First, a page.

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Raised concerns unresolved


Asking for feedback

If you have raised your concerns to your employer and you are worried that no action has been taken, you should ask for feedback. We sometimes find that an employer will have taken some steps to address a whistleblower’s concerns but simply not communicated this back to them. Please see our template letter and example asking for feedback here.

A whistleblower does not have a legal right to feedback but it is recognised best practice for an employer to provide as much information as they safely can. Investigations can sometimes be misled by incorrect or false information so an employer who is serious about conducting an effective investigation should involve the whistleblower in the findings.

Feedback is the primary way to know whether your concerns have been resolved and, whether that feedback is positive or negative, you will be better placed to decide your next step.

You should bear in mind that there may be some circumstances where the employer can give only limited or no feedback because of confidentiality – for example, safeguarding concerns about young children.

Please contact us for advice if you have asked for feedback and any of the following have happened:

  • Your employer has failed to provide feedback or you are unhappy with the feedback received
  • The concern you raised has not been investigated or was investigated in an inadequate way
  • The concern you raised is continuing to happen or has increased in frequency
  • You would like further advice on requesting feedback

People we've helped

Andre (not his real name) was a residential social worker in a children’s home. He was increasingly concerned that a colleague, Lionel (not his real name), seemed to have developed a close relationship with a 12 year old girl in the home…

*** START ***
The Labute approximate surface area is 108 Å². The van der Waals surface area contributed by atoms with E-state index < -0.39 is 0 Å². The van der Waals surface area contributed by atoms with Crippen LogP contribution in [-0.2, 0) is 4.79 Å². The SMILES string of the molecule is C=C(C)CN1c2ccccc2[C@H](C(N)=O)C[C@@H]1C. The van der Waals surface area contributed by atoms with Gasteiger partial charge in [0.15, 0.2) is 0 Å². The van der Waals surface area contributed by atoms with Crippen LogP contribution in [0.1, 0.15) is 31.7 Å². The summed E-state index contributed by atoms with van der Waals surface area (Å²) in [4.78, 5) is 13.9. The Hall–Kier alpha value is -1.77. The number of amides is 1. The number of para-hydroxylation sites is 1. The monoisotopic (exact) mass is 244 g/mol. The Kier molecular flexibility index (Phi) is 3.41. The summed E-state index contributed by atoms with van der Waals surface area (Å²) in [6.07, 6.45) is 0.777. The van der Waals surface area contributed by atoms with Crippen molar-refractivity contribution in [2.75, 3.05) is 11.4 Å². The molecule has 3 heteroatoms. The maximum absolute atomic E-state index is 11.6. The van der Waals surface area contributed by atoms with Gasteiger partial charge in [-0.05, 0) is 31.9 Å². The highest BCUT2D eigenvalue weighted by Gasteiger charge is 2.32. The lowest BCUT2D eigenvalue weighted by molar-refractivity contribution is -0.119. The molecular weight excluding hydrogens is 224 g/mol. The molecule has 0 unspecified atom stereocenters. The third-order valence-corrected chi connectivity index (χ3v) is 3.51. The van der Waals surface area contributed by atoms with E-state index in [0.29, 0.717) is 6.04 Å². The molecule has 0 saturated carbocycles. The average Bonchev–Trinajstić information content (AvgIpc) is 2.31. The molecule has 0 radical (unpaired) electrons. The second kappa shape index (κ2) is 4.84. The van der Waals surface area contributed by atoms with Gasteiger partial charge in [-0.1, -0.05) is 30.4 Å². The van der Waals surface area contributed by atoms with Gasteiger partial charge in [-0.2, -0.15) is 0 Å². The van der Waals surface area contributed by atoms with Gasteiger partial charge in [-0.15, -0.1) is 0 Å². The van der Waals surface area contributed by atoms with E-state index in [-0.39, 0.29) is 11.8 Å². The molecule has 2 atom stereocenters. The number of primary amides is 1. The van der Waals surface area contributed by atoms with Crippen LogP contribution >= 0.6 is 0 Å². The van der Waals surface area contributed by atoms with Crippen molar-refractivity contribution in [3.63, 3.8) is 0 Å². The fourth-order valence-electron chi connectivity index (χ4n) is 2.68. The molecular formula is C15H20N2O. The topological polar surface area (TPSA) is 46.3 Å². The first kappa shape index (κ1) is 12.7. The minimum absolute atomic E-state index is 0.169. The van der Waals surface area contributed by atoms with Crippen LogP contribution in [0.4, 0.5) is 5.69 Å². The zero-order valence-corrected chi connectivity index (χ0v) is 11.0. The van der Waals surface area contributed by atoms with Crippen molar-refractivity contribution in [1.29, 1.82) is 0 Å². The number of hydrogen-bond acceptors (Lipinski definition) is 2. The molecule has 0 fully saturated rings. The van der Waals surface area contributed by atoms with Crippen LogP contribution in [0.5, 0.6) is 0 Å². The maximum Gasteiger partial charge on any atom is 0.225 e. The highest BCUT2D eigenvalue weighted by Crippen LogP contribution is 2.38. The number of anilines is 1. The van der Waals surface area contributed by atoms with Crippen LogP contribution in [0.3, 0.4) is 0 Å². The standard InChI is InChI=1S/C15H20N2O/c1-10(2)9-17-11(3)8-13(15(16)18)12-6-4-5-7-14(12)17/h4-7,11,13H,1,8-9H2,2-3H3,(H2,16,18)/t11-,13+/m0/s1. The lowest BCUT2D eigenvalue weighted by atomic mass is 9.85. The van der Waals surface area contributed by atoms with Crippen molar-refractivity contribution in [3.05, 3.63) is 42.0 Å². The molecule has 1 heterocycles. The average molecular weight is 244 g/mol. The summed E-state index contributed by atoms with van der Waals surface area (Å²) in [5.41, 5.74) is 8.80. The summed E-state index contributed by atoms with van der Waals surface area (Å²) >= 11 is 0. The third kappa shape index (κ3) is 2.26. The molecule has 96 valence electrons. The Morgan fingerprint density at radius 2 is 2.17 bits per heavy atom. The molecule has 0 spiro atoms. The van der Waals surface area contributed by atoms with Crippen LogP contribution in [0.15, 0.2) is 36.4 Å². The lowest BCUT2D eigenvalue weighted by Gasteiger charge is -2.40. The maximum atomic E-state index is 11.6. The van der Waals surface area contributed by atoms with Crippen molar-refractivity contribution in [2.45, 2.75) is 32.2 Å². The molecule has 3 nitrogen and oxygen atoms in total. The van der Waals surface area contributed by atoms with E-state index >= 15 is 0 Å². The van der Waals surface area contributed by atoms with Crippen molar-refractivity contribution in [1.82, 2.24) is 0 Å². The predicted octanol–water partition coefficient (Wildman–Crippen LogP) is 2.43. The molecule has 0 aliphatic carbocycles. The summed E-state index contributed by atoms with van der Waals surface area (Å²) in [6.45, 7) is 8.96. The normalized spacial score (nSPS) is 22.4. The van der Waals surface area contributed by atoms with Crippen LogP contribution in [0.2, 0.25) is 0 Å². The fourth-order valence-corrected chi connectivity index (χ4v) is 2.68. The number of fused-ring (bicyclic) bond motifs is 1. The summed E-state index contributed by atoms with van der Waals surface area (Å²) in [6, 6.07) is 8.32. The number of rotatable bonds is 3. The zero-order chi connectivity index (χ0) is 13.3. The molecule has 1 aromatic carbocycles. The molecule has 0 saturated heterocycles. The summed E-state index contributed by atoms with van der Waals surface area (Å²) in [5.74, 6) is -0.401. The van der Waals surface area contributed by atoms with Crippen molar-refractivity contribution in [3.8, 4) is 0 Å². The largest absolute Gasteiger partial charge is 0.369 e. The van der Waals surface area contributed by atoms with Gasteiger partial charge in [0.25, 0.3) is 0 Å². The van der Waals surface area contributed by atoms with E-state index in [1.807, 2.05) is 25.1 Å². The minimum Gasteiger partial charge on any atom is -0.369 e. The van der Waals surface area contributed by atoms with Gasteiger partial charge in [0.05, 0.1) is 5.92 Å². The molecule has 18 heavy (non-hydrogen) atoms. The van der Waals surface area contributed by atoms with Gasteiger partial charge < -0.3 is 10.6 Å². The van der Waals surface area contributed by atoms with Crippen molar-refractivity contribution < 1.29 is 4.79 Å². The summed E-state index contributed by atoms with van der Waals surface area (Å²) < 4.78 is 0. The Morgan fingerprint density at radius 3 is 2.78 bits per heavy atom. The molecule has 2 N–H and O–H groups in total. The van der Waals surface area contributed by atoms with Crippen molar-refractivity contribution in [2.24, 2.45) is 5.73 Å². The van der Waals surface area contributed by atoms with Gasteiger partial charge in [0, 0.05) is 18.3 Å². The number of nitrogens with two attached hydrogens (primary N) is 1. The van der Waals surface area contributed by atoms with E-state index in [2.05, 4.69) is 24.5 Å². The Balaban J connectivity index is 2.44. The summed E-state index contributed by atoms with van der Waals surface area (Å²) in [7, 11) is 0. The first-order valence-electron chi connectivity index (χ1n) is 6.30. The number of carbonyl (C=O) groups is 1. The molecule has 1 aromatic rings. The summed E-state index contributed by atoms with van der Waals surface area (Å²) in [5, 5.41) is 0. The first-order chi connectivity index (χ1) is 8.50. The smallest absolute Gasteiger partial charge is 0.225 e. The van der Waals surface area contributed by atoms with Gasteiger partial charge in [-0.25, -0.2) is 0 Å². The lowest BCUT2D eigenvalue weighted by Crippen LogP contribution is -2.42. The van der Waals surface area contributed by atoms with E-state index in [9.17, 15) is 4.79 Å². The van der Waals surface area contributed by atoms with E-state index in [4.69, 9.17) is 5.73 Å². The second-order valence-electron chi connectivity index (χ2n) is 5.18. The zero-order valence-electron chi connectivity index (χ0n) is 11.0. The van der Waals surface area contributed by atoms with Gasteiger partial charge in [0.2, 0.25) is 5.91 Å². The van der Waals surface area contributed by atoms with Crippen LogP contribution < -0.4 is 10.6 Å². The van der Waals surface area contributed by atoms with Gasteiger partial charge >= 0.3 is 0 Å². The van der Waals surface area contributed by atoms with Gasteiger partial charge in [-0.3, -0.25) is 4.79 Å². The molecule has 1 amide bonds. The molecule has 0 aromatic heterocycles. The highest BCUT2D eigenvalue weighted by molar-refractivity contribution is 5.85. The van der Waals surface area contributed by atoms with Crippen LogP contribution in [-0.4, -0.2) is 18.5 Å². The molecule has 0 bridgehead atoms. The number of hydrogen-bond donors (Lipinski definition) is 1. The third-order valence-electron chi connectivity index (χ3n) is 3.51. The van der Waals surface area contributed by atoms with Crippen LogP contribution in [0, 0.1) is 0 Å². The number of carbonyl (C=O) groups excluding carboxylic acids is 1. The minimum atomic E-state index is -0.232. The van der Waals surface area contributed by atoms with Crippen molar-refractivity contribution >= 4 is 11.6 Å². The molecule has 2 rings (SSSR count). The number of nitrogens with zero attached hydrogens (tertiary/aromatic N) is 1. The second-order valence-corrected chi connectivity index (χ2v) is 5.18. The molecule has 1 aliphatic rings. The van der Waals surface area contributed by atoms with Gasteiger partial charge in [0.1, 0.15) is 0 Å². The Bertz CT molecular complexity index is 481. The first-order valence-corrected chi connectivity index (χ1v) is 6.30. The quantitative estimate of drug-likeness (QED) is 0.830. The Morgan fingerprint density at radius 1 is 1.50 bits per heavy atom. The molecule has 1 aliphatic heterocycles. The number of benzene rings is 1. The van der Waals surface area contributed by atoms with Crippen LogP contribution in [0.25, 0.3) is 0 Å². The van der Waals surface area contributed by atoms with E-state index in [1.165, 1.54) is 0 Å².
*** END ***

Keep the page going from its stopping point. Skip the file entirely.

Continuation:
Escalating the concern

If you have raised your concern with your line manager or someone equivalent and they ignored you or denied any wrongdoing, you may want to escalate the concern to someone more senior. This can often help to bring objectivity and oversight to your concerns as your line manager may be required to justify their decision.

In order to do this, you should find out whether your employer has a Whistleblowing or Speak Up policy which should explain the proper procedure for you to follow. Whistleblowing or Speak Up policies will often have named individuals for you to contact or identify a specific department that handles whistleblowing concerns.

Remember that the Whistleblowing or Speak Up policy is only a guide and not binding on the decisions you make so if there is a different manager or department whom you trust to investigate your concerns, you can consider contacting them, but complying with the whistleblowing policy can show your co-operation with your employer, and reduce the risk of relationships deteriorating.

Keeping notes

Keeping notes can be a very helpful thing to do.

We would recommend that you keep a private written record of the major details of your concerns (the who, what, when, where, and how), as well as noting when you raised your concerns, whom you raised the concerns with, and their response.

If you have had verbal conversations with the employer, consider sending a follow-up email so that there is a written record of what was discussed and agreed.

Openly, confidentially, or anonymously: the differences

Whether you choose to raise your concerns openly, confidentially or anonymously can have practical implications and affect how easily you can assert your legal rights.

Let’s explore the differences:

Openly raising concerns means that the employer knows who you are and they can tell other people you raised concerns. This can sometimes be the safest option. Openness makes it easier for the employer to investigate and obtain more information about your concern, and it may also encourage other workers to come forward. We appreciate that this is often only possible in workplaces where there is a positive speak up culture.